Now the Hagia Sophia is a museum and is acknowledged as one of the greatest buildings of the world. What was the purpose the Hagia Sophia was built? I think most would say its purpose was to be the center of Orthodox Christianity but also to cement the legacy of the Byzantine Emperor Justinian I. This is correct but as a piece of art its purpose goes much deeper. By a piece of art I mean in aspects like its creativity, communicating information, worship, day-to-day living, and more. The Hagia Sophia is nothing but creative. Justinian wanted to create a one of a kind master piece.

He had materials shipped in from all over the world. Green marble from Thessaly was brought over as well as yellow stone from Syria. This astonishing church has the layout of a congregational basilica and that of a vaulted superstructure. By using screen walls between the nave and the aisles and gallery Anthemios and Isidoros, architects, were able to maintain flow toward the sanctuary. Past the immediate usable space of the floor the church wamps (like boom there it is) into a glorious system of vaults of tremendous height. There are four broad arches that rest beneath the central dome.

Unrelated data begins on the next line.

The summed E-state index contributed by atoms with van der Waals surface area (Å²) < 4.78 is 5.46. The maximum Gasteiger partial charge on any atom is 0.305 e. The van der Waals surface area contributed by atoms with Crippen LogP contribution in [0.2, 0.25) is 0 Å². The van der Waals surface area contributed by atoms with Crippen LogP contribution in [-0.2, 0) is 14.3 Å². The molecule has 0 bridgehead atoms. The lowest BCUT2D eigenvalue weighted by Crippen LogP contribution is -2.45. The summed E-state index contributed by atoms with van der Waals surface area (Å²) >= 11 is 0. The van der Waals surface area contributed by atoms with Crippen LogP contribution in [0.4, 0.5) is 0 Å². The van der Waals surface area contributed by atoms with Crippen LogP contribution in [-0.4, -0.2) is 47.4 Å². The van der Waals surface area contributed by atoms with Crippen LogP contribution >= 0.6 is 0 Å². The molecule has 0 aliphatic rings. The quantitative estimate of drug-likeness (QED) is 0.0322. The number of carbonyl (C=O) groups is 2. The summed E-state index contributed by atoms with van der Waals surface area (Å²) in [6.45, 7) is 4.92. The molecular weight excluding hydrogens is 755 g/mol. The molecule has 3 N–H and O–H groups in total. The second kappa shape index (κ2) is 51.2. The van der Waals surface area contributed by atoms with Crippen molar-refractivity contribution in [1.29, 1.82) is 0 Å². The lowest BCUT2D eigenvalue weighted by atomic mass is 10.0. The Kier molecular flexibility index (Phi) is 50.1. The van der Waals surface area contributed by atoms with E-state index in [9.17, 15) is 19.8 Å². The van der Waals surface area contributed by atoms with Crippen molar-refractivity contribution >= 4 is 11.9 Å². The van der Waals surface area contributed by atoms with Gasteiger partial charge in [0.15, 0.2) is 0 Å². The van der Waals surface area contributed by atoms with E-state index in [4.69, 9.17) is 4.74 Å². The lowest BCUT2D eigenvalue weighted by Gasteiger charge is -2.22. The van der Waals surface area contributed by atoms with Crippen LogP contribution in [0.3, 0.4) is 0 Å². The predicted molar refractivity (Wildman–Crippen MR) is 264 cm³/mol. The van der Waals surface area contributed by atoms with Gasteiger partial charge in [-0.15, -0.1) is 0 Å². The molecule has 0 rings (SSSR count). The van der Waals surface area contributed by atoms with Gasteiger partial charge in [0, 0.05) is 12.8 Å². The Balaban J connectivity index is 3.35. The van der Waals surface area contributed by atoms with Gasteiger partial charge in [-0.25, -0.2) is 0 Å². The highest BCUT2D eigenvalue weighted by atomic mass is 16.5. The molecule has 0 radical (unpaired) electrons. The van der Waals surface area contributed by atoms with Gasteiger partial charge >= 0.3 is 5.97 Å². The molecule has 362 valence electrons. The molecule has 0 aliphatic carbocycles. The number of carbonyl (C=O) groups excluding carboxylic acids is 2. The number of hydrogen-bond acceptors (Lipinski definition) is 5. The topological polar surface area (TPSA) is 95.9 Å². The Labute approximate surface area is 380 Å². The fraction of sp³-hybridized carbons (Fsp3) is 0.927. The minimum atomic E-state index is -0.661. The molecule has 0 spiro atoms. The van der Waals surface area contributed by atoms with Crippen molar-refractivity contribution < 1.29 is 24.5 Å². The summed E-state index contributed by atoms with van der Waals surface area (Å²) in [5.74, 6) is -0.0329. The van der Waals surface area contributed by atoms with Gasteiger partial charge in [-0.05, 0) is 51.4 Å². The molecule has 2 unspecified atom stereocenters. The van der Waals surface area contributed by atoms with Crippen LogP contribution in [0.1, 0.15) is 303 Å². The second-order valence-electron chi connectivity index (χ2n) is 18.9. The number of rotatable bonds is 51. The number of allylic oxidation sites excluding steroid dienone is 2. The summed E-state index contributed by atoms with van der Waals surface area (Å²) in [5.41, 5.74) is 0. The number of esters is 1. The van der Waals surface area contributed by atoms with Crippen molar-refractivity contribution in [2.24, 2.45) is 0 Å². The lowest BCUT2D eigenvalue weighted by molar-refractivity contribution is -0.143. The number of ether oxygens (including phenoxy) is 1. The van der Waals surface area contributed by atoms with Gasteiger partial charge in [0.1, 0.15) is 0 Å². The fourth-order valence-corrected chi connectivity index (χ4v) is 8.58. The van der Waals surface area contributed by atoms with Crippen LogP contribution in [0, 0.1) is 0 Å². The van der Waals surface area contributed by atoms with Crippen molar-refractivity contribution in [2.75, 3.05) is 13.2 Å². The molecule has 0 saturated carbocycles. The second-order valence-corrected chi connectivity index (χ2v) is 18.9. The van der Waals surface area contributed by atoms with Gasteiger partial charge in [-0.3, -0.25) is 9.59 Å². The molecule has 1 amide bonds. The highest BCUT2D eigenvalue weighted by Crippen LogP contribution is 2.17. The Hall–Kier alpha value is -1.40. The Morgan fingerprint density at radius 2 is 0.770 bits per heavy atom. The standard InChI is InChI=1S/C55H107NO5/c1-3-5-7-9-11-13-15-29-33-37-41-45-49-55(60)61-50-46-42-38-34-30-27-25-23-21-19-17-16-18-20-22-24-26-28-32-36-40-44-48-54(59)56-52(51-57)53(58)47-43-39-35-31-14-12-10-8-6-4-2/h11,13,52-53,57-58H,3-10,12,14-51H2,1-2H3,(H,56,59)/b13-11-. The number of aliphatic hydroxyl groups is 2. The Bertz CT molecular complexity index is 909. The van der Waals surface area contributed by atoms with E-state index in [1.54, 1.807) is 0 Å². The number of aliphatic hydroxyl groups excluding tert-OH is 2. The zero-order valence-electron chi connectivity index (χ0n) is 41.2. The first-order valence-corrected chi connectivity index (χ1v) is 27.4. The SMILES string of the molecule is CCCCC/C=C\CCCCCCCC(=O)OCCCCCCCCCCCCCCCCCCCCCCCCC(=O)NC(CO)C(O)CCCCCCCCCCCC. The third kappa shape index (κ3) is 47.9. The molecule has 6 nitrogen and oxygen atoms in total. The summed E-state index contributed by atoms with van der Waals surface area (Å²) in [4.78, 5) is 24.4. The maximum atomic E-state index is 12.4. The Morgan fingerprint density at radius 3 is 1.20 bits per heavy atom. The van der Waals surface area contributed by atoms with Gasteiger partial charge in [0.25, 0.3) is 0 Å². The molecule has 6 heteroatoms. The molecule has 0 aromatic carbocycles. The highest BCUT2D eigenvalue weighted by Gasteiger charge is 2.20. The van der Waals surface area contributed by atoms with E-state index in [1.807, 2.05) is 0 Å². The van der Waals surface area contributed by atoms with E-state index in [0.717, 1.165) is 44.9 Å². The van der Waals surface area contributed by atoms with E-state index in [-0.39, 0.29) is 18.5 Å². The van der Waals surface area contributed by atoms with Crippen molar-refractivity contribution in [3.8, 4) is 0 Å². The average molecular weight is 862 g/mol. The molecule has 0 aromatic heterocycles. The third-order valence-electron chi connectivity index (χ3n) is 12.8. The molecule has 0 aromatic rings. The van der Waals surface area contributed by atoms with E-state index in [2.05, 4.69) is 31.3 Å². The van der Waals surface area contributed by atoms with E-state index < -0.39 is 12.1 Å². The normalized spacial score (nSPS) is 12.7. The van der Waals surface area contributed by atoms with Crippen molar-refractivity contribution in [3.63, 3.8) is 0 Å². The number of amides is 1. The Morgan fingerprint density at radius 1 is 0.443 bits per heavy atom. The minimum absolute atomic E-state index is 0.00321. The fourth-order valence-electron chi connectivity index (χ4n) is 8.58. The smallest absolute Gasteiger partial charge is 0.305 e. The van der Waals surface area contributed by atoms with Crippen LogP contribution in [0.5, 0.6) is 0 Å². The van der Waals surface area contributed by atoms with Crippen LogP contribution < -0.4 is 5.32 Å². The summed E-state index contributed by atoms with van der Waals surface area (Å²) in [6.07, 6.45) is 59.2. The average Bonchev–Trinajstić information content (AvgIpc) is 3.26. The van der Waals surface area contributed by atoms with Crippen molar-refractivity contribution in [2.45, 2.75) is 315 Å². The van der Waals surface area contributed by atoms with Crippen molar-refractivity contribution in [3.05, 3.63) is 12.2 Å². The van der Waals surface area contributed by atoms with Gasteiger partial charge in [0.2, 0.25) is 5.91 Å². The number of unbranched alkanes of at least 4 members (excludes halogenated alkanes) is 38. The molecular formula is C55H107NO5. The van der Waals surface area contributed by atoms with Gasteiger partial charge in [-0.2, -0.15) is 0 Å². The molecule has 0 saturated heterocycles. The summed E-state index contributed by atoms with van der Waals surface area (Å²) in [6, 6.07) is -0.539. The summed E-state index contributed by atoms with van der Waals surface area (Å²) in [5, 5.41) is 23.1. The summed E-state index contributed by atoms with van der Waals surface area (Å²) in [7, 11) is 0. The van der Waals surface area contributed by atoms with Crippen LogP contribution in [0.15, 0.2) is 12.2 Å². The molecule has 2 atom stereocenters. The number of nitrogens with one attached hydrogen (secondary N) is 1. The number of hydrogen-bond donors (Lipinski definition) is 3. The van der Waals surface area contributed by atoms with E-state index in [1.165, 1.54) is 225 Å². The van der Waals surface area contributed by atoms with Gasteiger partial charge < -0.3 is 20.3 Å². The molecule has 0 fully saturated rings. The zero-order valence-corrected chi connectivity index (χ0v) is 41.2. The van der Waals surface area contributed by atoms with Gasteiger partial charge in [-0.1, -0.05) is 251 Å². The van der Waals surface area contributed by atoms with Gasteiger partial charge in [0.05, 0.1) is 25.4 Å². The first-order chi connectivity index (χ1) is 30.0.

This dome is all brick and floats some 165 feet above the floor. The creativity of this almost unexplainable piece of art goes on for days but what I like the most is the all the round- headed/ arch windows. There is forty of these following each other around the bottom of the central dome which creates the base and more of them throughout the whole structure. The best part about them is the way the light shines through and between them and lights up the church. I cannot even imagine how beautiful and amazing this looks in person.